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yangyu05@gmail.com science forum beginner
Joined: 28 Oct 2005
Posts: 7

Posted: Tue Jun 06, 2006 7:52 pm Post subject:
Question on KullbackLeibler Divergence



hi all,
I have a question regarding KullbackLeibler Divergence (KL) in
information theory. Given a true distribution p and an estimated
distribution q for a random variable X, KL(p, q) measures the
"distance" from p to q.
KL(p, q) = \sum_i p(i) * log (p(i) / q(i)).
We know that KL(p, q) is lowbounded by 0. My question is: Does KL(p,
q) has an upperbound? i.e., for a given distribution p, is there a
distribution q that maximizes KL(p, q).
Thanks for the help.
Yang 

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Janusz Kawczak science forum beginner
Joined: 18 Feb 2006
Posts: 10

Posted: Wed Jun 07, 2006 6:16 am Post subject:
Re: Question on KullbackLeibler Divergence



Yes, positive infinity as an upper bound!
BTW, usually q is the theoretical measure. But of course it does not
matter in your question.
Janusz.
yang wrote:
Quote:  hi all,
I have a question regarding KullbackLeibler Divergence (KL) in
information theory. Given a true distribution p and an estimated
distribution q for a random variable X, KL(p, q) measures the
"distance" from p to q.
KL(p, q) = \sum_i p(i) * log (p(i) / q(i)).
We know that KL(p, q) is lowbounded by 0. My question is: Does KL(p,
q) has an upperbound? i.e., for a given distribution p, is there a
distribution q that maximizes KL(p, q).
Thanks for the help.
Yang



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yangyu05@gmail.com science forum beginner
Joined: 28 Oct 2005
Posts: 7

Posted: Thu Jun 08, 2006 4:18 pm Post subject:
Re: Question on KullbackLeibler Divergence



thanks. my next question: does there exist q, such that for any p, q
maximize KL(p, q) on average? I am not sure if my question make sense
here. :)
Janusz Kawczak wrote:
Quote:  Yes, positive infinity as an upper bound!
BTW, usually q is the theoretical measure. But of course it does not
matter in your question.
Janusz.
yang wrote:
hi all,
I have a question regarding KullbackLeibler Divergence (KL) in
information theory. Given a true distribution p and an estimated
distribution q for a random variable X, KL(p, q) measures the
"distance" from p to q.
KL(p, q) = \sum_i p(i) * log (p(i) / q(i)).
We know that KL(p, q) is lowbounded by 0. My question is: Does KL(p,
q) has an upperbound? i.e., for a given distribution p, is there a
distribution q that maximizes KL(p, q).
Thanks for the help.
Yang



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Janusz Kawczak science forum beginner
Joined: 18 Feb 2006
Posts: 10

Posted: Thu Jun 08, 2006 5:58 pm Post subject:
Re: Question on KullbackLeibler Divergence



You are right. Your question makes no sense as you posed it. You need to
explain what you intend to achieve in more "understandable" way. Maybe
an example would help?
Janusz.
yang wrote:
Quote:  thanks. my next question: does there exist q, such that for any p, q
maximize KL(p, q) on average? I am not sure if my question make sense
here. :)
Janusz Kawczak wrote:
Yes, positive infinity as an upper bound!
BTW, usually q is the theoretical measure. But of course it does not
matter in your question.
Janusz.
yang wrote:
hi all,
I have a question regarding KullbackLeibler Divergence (KL) in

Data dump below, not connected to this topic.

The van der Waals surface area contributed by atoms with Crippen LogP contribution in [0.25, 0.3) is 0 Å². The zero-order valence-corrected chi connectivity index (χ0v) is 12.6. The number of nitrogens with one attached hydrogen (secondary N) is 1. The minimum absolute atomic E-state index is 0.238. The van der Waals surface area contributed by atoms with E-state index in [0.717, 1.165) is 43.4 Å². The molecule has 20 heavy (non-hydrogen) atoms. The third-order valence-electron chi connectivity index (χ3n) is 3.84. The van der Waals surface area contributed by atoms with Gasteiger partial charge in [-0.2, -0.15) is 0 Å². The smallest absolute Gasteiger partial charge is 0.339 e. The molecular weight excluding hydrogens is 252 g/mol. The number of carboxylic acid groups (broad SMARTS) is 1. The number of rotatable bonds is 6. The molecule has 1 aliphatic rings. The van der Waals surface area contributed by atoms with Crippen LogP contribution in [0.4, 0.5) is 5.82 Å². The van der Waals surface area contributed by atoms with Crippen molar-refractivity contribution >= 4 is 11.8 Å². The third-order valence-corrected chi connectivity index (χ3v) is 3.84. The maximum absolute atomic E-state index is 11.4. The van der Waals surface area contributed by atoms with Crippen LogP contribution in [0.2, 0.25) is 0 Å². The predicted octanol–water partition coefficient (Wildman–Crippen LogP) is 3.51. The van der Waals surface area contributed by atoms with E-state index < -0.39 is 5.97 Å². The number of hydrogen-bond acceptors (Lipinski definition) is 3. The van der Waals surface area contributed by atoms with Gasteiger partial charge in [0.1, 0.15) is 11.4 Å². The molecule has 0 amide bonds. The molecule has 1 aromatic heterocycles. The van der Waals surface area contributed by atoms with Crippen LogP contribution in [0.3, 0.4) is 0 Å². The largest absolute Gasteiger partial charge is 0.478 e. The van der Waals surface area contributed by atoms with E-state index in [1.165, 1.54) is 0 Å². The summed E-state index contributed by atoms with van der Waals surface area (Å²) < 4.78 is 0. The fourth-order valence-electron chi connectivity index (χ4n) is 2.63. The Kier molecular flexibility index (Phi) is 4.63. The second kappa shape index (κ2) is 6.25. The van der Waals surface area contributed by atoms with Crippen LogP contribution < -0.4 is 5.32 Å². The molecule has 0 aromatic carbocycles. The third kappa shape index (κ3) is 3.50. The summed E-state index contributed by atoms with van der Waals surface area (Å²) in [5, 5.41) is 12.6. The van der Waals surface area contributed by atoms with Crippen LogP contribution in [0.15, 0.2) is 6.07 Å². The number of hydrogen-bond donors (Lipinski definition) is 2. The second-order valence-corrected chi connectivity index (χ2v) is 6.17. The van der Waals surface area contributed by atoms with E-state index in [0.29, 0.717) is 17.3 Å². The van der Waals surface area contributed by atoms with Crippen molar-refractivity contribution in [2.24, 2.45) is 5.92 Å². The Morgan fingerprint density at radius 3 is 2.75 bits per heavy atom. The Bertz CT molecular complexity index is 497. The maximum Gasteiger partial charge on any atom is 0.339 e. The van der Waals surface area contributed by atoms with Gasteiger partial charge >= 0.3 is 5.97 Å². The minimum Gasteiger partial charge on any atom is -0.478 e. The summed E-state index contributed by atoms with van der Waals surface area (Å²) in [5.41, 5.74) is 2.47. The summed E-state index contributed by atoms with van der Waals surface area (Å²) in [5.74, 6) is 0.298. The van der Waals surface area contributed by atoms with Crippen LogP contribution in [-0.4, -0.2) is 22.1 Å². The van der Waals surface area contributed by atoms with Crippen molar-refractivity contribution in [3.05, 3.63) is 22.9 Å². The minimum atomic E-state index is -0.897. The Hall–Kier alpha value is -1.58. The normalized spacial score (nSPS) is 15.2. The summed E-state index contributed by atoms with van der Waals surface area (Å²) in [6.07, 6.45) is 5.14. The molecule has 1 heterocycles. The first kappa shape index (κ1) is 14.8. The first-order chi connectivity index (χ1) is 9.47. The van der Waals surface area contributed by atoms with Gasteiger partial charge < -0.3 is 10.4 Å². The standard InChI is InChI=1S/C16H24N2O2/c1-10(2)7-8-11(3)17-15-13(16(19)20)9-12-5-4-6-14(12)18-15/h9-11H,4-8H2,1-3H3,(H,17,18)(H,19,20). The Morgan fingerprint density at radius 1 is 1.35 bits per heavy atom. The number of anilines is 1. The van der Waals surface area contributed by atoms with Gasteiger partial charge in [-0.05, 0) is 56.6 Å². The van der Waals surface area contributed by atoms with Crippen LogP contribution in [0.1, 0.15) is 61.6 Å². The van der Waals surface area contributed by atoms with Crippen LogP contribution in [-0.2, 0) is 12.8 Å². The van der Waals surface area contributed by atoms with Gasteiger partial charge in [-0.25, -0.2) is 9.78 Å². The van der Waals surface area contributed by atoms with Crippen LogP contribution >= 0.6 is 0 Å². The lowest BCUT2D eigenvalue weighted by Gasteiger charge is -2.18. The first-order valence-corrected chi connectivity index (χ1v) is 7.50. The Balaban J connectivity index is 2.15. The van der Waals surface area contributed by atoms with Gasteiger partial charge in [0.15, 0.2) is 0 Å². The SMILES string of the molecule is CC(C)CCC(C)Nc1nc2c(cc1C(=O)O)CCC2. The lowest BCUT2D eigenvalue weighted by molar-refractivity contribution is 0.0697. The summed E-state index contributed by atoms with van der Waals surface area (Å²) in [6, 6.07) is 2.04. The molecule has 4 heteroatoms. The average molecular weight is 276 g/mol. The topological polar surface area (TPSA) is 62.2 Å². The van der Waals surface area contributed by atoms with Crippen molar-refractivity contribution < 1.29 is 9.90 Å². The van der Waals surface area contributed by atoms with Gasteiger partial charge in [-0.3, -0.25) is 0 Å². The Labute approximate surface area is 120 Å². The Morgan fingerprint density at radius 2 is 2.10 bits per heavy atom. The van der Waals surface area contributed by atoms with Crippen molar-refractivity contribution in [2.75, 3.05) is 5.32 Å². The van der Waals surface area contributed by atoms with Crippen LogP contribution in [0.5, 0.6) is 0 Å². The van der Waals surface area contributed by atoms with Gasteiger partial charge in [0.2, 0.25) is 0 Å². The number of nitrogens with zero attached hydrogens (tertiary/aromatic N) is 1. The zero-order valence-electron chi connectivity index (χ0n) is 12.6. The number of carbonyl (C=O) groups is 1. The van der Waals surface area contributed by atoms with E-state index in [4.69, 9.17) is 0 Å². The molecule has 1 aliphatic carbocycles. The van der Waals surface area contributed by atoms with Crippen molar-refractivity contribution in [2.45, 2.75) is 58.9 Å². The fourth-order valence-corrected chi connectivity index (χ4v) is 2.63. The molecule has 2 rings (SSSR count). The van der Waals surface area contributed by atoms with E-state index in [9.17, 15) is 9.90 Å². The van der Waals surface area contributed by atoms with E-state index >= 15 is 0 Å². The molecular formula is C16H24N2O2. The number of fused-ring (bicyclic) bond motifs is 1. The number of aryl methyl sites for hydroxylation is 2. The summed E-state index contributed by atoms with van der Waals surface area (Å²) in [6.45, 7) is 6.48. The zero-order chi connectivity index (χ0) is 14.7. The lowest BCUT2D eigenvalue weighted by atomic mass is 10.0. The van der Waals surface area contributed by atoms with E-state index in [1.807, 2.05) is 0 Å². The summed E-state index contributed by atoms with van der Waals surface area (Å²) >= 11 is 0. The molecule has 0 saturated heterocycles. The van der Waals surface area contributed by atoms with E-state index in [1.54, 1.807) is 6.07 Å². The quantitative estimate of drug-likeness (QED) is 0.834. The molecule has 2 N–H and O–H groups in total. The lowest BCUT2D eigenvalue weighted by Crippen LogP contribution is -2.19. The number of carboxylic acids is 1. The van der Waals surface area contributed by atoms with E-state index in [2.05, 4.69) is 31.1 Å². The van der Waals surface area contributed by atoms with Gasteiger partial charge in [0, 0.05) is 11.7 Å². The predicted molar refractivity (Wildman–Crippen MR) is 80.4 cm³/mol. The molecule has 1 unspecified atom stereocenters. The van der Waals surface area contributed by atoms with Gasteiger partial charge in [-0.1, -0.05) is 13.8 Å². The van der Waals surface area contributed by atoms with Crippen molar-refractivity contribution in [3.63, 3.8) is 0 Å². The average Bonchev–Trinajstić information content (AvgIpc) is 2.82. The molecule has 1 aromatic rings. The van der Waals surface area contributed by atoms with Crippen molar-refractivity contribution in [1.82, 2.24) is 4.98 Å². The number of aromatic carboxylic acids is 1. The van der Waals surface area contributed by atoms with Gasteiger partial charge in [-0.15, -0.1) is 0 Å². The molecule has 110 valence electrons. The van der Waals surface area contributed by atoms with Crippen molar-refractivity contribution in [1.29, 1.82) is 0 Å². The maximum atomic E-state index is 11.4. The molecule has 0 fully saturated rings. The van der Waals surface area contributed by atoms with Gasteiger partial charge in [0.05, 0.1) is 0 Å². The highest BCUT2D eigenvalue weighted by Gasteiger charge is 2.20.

information theory. Given a true distribution p and an estimated
distribution q for a random variable X, KL(p, q) measures the
"distance" from p to q.
KL(p, q) = \sum_i p(i) * log (p(i) / q(i)).
We know that KL(p, q) is lowbounded by 0. My question is: Does KL(p,
q) has an upperbound? i.e., for a given distribution p, is there a
distribution q that maximizes KL(p, q).
Thanks for the help.
Yang



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yangyu05@gmail.com science forum beginner
Joined: 28 Oct 2005
Posts: 7

Posted: Thu Jun 08, 2006 6:50 pm Post subject:
Re: Question on KullbackLeibler Divergence



Ok, the basic situation is as follows.
Consider a sequence of numbers {a_1, a_2, ..., a_m}. Each a_i is in the
set [n]={1, ..., n}. Numbers in the sequence do not need to be unique.
We want to hide the pattern of the sequence by mapping each a_i to a
subset of [n]. For example, mapping sequence {1, 1, 2, 3} to {{1, 2,
3}, {1, 2, 3}, {1, 2, 3}, {1, 2, 3}} hides the pattern of the origianl
sequence.
We also want to minimize the length of the outcome of the mapping. The
above trivial mapping in the example is not always preferred. Thus, we
need a way to measure the goodness of a mapping. That's why we come up
with KL divergence. Then the question is what's the best mapping we can
achieve under this metric. Also, is this metric good enough?
Hope i am making more sense here. Thanks.
yang
Janusz Kawczak wrote:
Quote:  You are right. Your question makes no sense as you posed it. You need to
explain what you intend to achieve in more "understandable" way. Maybe
an example would help?
Janusz.
yang wrote:
thanks. my next question: does there exist q, such that for any p, q
maximize KL(p, q) on average? I am not sure if my question make sense
here. :)
Janusz Kawczak wrote:
Yes, positive infinity as an upper bound!
BTW, usually q is the theoretical measure. But of course it does not
matter in your question.
Janusz.
yang wrote:
hi all,
I have a question regarding KullbackLeibler Divergence (KL) in
information theory. Given a true distribution p and an estimated
distribution q for a random variable X, KL(p, q) measures the
"distance" from p to q.
KL(p, q) = \sum_i p(i) * log (p(i) / q(i)).
We know that KL(p, q) is lowbounded by 0. My question is: Does KL(p,
q) has an upperbound? i.e., for a given distribution p, is there a
distribution q that maximizes KL(p, q).
Thanks for the help.
Yang



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